Purchasing Food at U-Go's
Rachel Malta was busy typing her technical report on the design space of a distillation column in a pilot horse glue plant. It was 11:50 p.m., and Rachel was making good progress until she felt the odd sensation of bubbling acids corroding through her stomach wall, at which point she decided to visit U-Go's to find something to eat.
Confronted with the shop's wide array of processed foods and saturated fats, a difficult problem lay before Rachel. If she purchased too much food, her hunger set point would be reached, but she would be left with bags of uneaten popcorn and sour patch kids. If she purchased too little, she would remain hungry and would be unable to return to purchase more food after the store closed. Rachel needed to make a prediction of how much food her digestion process would require to reach her desired fullness. Based on her previous experiences with U-Go's "food," her predictive control (her memory) decided to purchase a bag of barbecue chips, one apple, and a bagel. By applying her education in chemical engineering, Rachel was able to successfully predict how much food would satisfy her hunger without being forced to find more food.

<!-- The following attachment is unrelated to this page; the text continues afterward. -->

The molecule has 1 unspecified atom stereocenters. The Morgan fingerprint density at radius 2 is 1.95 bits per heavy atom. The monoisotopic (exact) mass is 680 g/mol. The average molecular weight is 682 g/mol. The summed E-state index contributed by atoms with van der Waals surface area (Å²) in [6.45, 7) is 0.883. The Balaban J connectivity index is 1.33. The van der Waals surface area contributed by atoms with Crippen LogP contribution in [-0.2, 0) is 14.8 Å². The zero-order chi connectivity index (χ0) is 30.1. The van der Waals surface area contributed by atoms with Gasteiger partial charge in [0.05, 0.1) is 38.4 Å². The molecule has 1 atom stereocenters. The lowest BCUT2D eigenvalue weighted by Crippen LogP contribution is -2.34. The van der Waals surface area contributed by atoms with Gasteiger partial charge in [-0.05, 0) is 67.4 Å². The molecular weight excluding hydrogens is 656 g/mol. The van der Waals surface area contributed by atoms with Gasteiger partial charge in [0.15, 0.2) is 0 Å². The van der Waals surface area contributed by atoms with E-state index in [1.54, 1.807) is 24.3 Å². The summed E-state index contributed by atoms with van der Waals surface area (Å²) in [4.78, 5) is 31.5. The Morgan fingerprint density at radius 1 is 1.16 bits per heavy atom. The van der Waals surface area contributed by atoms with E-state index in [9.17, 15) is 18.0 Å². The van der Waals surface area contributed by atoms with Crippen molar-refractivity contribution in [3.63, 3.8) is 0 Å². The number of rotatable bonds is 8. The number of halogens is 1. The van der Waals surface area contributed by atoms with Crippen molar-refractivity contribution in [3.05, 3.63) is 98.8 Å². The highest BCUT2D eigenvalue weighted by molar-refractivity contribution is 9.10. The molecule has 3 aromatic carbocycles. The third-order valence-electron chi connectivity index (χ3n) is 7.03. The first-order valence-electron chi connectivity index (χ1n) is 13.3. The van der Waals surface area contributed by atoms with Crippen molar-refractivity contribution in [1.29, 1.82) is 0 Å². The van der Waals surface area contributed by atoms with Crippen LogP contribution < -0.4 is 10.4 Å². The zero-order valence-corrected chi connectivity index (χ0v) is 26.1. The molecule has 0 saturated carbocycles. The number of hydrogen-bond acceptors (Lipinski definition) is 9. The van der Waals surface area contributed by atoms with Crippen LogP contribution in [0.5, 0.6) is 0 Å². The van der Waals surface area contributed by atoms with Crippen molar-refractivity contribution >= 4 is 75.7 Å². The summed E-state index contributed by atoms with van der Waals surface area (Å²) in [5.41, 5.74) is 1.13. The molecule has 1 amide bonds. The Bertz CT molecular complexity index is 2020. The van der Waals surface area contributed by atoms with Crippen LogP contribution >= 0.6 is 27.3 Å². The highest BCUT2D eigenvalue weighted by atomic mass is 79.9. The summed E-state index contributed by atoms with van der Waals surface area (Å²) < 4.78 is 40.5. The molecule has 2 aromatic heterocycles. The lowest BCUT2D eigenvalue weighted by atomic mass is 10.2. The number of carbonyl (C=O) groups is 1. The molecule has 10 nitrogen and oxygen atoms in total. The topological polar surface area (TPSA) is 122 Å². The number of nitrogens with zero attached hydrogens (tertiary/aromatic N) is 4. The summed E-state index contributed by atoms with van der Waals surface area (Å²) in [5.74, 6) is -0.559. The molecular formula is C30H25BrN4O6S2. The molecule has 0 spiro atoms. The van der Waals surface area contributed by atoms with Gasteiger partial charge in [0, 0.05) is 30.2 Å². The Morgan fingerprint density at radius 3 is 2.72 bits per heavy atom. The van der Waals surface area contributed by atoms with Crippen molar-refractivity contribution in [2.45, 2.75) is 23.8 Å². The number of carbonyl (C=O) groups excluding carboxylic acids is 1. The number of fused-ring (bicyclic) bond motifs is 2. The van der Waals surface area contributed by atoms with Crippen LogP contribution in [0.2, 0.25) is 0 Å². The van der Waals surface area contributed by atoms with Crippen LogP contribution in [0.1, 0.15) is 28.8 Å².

Filling a Bathtub
Lan Ri has been in the Duderstadt Center for the past 3 nights working on his ChE 487 project. Having not bathed for 60 hours, Mr. Ri decides it is time to wash himself for the sake of his fellow Duderstadt dwellers, however Mr. Ri has forgotten how to stand up (he's been sitting at a computer for 60 hours). The ever creative Mr. Ri decides to take a bath instead of his usual standing shower. At the bath, Mr. Ri finds himself confronted with two flow rate controllers: one "hot water feed" controller and one "cold water feed" controller. Turning the controls, he realizes that they control the flow rate of the bathtub feed streams. Yet Mr. Ri has a problem - the hot water feed temperature, as measured by his built-in temperature sensor (his skin), is far too high. The cold water feed temperature, also measured using his skin-type temperature sensor, is too low for a comfortable bath. Accordingly, Mr. Ri performs a quick energy balance to determine expected ratio of the feeds necessary to achieve a bath temperature close to what his desired setpoint. However, because Mr. Ri has poor control of the actual flow rate of each stream (hot and cold), the actual resulting temperature is still below that which Mr. Ri desires. Mr. Ri then readjusts the hot-to-cold feed ratio by increasing the hot water feed flow rate. As the bathtub fills up, Mr. Ri uses his built-in level sensor (his eyeballs) to turn off the valves controlling the feed stream flow when the bathtub level is at his calculated level. Mr. Ri was able to calculate the level to which the bathtub should be filled by using his knowledge of static fluid systems. By applying his education in chemical engineering process controls, Mr. Ri has enabled himself to wash away the smell of the Duderstadt Center.
[Can use some diagrams, pictures, and/or equations to describe these problems - RZ].